• Bagpuss57Bagpuss57 South West Posts: 256
    I had a camelia that looked like what you're describing and I dug it up (they have shallow roots so fairly easy even if it's a biggish plant) I potted in a big plant pot with ericacious compost and kept an eye on it. With some attention and pampering it recuperated and after a year I planted it back in the ground in a sheltered spot that's not too much sun in ericacious soil. In winter it still sometimes gets what look like burnt leaves and leaves yellow a bit when they need a feed but it's much healthier now. (If its in a cold windy spot ifs best to fleece them iver winter!) I would suggest potting up in some ericacious compost and just look after it for a while. Check the roots aren't pot bound. I'm sure it'll recover with a bit if attention but maybe it's just in the wrong place and it's trying to tell you it's not happy! Once you have the right spot and right compost it should survive. Good luck! 
  • BorderlineBorderline Posts: 4,641
    It could be a combination of problems. What type of Euonymus do you have? Some are evergreen but some are not.

    Camellia shrubs can sometimes have leaves turning brown due to harsh exposed winds and also in extreme cold and wet conditions. Avoid planting them in an area where there is early morning sun. Newly formed buds can fail to open when there is early morning frost that thaws immediately by the morning scorching sun. Prune off the brown and damaged leaves after flowering or in early summer.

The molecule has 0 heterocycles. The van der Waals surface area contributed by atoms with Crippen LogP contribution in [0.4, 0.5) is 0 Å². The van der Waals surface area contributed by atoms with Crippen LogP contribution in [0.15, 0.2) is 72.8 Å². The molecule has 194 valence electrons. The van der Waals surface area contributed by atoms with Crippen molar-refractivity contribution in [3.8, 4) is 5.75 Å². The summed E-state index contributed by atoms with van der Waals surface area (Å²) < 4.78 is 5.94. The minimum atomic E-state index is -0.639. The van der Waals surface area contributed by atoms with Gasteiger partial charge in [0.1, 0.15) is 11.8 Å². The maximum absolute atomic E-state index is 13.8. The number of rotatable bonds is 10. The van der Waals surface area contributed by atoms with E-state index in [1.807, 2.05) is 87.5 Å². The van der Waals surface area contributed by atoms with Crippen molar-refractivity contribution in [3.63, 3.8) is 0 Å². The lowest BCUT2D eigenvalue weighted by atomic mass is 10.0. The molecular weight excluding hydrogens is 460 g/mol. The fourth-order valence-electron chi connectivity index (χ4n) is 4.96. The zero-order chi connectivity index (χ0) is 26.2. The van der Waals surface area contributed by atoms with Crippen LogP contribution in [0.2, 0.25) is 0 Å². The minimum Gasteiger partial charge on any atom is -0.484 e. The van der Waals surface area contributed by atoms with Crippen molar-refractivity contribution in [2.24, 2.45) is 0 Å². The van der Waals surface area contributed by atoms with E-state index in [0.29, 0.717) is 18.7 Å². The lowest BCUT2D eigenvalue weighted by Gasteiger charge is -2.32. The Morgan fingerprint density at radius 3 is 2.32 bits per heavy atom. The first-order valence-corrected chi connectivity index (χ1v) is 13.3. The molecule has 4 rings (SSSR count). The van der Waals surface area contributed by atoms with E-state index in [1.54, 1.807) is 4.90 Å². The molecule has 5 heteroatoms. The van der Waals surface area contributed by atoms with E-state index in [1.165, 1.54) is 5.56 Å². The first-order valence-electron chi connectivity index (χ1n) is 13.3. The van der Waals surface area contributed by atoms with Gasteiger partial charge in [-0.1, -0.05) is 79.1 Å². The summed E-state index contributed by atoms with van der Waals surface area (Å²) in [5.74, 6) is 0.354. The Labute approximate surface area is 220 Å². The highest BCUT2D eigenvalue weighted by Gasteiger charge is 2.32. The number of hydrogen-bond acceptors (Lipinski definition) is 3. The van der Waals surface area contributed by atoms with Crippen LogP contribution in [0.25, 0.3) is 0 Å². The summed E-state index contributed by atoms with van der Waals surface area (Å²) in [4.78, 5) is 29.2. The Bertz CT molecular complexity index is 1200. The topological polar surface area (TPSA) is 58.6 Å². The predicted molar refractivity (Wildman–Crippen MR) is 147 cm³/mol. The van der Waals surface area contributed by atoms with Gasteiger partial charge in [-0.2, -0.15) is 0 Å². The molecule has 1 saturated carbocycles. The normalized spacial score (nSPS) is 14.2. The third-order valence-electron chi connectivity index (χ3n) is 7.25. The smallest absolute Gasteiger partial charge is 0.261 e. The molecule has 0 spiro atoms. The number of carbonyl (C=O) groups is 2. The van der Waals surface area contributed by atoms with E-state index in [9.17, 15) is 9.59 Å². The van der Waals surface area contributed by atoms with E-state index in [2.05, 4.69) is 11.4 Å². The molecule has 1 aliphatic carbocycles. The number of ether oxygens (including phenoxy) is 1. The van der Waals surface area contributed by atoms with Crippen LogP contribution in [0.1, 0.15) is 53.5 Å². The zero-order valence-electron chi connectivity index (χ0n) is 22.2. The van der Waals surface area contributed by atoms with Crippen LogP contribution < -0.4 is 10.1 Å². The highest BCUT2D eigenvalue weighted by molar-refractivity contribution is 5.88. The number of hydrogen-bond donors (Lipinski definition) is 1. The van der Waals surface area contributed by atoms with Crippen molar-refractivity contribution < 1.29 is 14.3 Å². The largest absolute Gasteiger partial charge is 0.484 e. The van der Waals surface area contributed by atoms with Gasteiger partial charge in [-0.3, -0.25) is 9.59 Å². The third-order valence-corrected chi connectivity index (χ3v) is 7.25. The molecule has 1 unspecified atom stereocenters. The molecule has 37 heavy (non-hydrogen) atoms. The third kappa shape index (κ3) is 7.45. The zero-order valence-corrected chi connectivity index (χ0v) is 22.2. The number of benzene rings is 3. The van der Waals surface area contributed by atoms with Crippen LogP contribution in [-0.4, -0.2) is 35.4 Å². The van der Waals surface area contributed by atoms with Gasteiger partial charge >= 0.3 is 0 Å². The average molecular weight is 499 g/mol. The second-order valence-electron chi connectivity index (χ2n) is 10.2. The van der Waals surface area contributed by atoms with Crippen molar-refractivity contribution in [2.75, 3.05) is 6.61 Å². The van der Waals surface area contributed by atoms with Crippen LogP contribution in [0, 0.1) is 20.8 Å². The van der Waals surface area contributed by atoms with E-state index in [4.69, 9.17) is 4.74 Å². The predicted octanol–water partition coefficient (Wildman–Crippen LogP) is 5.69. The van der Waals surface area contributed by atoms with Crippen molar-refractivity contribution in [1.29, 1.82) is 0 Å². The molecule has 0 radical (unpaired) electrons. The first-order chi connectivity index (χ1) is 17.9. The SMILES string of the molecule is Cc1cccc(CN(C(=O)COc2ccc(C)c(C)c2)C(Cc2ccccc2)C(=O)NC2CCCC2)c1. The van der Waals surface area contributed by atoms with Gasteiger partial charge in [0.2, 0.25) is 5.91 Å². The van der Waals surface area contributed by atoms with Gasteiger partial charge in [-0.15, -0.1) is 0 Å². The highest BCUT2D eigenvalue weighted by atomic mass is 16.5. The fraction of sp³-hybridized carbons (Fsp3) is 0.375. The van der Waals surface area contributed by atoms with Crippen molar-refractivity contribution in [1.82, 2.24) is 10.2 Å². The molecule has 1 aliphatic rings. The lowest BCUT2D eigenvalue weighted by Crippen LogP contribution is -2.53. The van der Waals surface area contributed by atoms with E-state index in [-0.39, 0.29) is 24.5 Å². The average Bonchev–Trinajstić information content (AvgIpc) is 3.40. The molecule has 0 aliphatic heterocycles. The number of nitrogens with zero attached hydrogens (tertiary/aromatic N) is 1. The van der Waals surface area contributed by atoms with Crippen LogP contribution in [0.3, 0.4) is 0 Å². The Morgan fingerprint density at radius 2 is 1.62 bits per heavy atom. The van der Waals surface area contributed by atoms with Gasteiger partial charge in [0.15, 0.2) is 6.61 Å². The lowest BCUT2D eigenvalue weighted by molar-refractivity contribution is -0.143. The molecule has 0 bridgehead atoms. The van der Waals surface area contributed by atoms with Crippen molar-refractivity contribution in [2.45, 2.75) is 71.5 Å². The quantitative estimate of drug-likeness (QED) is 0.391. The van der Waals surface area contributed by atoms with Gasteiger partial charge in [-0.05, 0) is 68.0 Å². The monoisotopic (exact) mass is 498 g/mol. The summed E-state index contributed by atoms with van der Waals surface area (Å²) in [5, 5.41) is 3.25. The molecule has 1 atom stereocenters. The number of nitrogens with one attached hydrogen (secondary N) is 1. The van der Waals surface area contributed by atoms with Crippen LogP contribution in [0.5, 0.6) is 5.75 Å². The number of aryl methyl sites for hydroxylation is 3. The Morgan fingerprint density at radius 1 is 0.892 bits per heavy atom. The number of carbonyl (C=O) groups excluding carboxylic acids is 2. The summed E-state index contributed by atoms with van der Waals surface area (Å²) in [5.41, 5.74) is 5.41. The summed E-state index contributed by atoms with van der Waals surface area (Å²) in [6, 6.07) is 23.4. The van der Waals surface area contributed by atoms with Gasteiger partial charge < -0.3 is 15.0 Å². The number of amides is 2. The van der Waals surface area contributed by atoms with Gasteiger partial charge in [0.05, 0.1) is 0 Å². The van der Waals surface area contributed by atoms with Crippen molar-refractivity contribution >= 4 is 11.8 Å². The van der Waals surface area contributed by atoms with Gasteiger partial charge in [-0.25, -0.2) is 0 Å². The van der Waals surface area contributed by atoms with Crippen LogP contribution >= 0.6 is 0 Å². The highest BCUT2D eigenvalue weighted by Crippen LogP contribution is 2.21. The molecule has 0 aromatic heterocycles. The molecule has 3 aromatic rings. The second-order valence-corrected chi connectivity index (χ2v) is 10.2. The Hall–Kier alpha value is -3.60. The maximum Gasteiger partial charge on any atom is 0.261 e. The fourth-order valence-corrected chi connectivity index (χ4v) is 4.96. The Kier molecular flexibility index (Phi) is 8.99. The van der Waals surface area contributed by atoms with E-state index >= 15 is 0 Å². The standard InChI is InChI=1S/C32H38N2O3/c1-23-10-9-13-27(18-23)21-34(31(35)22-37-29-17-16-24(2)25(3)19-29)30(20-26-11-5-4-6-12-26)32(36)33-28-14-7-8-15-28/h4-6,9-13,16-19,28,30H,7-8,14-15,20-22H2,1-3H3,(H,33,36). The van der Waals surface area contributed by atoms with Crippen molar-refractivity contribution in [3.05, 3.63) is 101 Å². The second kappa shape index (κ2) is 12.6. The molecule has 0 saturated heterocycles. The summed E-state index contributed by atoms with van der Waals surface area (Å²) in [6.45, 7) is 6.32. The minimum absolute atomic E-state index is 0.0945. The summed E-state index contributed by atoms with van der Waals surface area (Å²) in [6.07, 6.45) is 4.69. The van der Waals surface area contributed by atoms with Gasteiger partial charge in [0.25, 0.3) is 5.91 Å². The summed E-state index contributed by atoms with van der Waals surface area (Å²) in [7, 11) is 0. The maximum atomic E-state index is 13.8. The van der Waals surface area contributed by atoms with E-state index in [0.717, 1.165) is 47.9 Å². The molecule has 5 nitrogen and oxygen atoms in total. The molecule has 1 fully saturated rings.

The Choysia sounds like it's shrugging off the damp and cold weather. They will recover once it's warmer.

    Try to lay a new layer of mulch (Compost, rotted manure or bark chip) every spring for young shrubs until they mature. Helps to stabilise them through extremes in weather conditions whilst their roots are still trying to settle and form. It also feeds them too.
  • MelMooMelMoo Brigg, North LincsPosts: 14
    Just wanted to say thank you! I lifted all three plants today and you were right, the Euonymous and the Camellia had been pot bound and hadn't spread at all. I have put the Camellia into a large pot and teased out some roots in the hope that it might recover but I think it may be too late. The Euonumous may be salvageable as it looks like it had started trying to throw some new shoots, albeit very small unhealthy looking ones! I have dug a much bigger hole, loosened all its roots and put it back in but not too firmly and with plenty of compost. Fingers crossed for them both! 
    The Choisya roots have spread and it wasn't pot bound but it still looks very droopy and is yellowing. The ground is very wet so I have put plenty of compost in and around it and aerated the soil around where I can. Not really sure what's happened to that one but hopefully the warmer weather will help it pick up again in a few weeks!
    Thank you all for your help! :)